A rating of 4 calories per centimeter square is suitable for Category I hazard. Similarly, 8, 25, and 40 calories per cm square are recommended for Category II, III and IV hazards, respectively. Starting from 2015, the arc flash personal protective equipment (PPE) category is used to define protective gear suitable for corresponding work environments. The PPE scale also is based on the same levels, between 1 and 4, as defined by arc rating.

The difference between flame-resistant and arc-resistant apparel

Garments with an arc rating are tested for exposure to electric art. If the garment does not have an arc rating, it may be flame-resistant up to a certain extent, but it is not arc-resistant. In other words, not all flame-resistant clothes are tested for arc resistance.

All arc-resistant apparels are also flame resistant. This means that any garment that has an arc rating will protect against fire and high temperatures. Similarly, any flame-resistant clothing that has an arc rating is designed to protect against exposure to electric arc.

ATPV and Ebt Values

ATPV and Ebt values indicate arc rating. Therefore, clothing manufacturers generally put the arc thermal performance value (ATPV) value or energy breakopen threshold (Ebt) value on a flame-resistant cloth.

The ATPV indicates the person exposed to an electric arc has a 50% chance of getting burned if exposed to the same number of calories of heat. In an unfortunate incident, the garment will not break open if the number of calories of heat is less than the designated ATPV.

The Ebt rating is measured differently. The Ebt value indicates the garment will break open if exposed to the same number of calories, but the skin will not burn.

If the difference seems confusing, remember clothes with an Ebt rating are often more insulative than they are strong. In contrast, clothes with an ATPV value are much stronger than their insulation.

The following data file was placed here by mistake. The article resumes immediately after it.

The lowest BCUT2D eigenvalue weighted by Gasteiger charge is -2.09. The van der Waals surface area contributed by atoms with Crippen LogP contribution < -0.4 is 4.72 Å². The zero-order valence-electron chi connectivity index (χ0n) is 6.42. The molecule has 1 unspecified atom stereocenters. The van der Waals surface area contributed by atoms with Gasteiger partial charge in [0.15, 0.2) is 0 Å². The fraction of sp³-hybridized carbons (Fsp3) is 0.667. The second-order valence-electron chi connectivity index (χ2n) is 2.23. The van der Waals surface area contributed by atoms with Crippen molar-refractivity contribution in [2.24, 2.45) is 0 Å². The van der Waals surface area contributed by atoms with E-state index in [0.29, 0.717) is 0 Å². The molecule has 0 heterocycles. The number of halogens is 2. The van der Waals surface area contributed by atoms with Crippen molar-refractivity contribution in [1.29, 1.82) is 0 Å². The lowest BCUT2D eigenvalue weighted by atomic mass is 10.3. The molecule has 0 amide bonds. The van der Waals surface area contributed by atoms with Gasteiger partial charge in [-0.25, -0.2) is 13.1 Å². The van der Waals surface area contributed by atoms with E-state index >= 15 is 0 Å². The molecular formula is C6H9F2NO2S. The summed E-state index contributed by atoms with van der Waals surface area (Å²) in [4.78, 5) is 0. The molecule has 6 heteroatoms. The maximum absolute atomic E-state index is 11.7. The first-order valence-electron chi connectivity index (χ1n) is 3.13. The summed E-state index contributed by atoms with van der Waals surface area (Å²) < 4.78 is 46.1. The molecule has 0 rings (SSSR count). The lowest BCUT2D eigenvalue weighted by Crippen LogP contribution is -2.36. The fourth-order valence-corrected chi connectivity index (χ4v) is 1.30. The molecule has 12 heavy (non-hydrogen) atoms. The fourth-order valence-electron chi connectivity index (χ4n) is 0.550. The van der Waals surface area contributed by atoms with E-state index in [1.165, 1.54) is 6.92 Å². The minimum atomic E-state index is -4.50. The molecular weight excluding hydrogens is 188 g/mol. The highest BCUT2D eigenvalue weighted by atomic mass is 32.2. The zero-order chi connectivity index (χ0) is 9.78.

Irrespective of the difference, it must be noted all types of flame-resistant and arc-resistant fabrics will break open at some point if exposed to high temperatures for an extended period. In such a situation, the inner layer will be exposed to the heat, resulting in additional injuries.

Overall, arc rating, fiber makeup, fabric weight, and the type of construction method will determine the level of safety.

Selecting FR and arc-resistant clothes

Almost all clothing manufacturers put an arc rating on the label. If the cloth is flame-resistant and it doesn’t have an arc rating, it means the garment will increase protection against high temperatures, but it is not suitable against an arc flash. For increased safety, workers should wear multiple layers of arc-resistant apparel.

FR clothing doesn’t need to be bulky and ugly. These days, there are many stylish clothes. For added protection, workers can cover their clothes with arc-resistant clothes to feel safer. It also is a good idea to use baggy and loose-fitted clothes because they do not transfer heat as quickly as tight-fit clothing.

If the top layer is burned or damaged, subsequent layers will help stop the heat and flames from burning the skin and inflicting serious injuries. It is important to put on full protective clothes and gear for the best possible protection against potential hazards.

DEP is a CFE Media and Technology content partner.

Author Bio: Nick Warrick is the sales manager at All Seasons Uniforms, a professional workwear company based outside of Chicago that has been in business since 1991.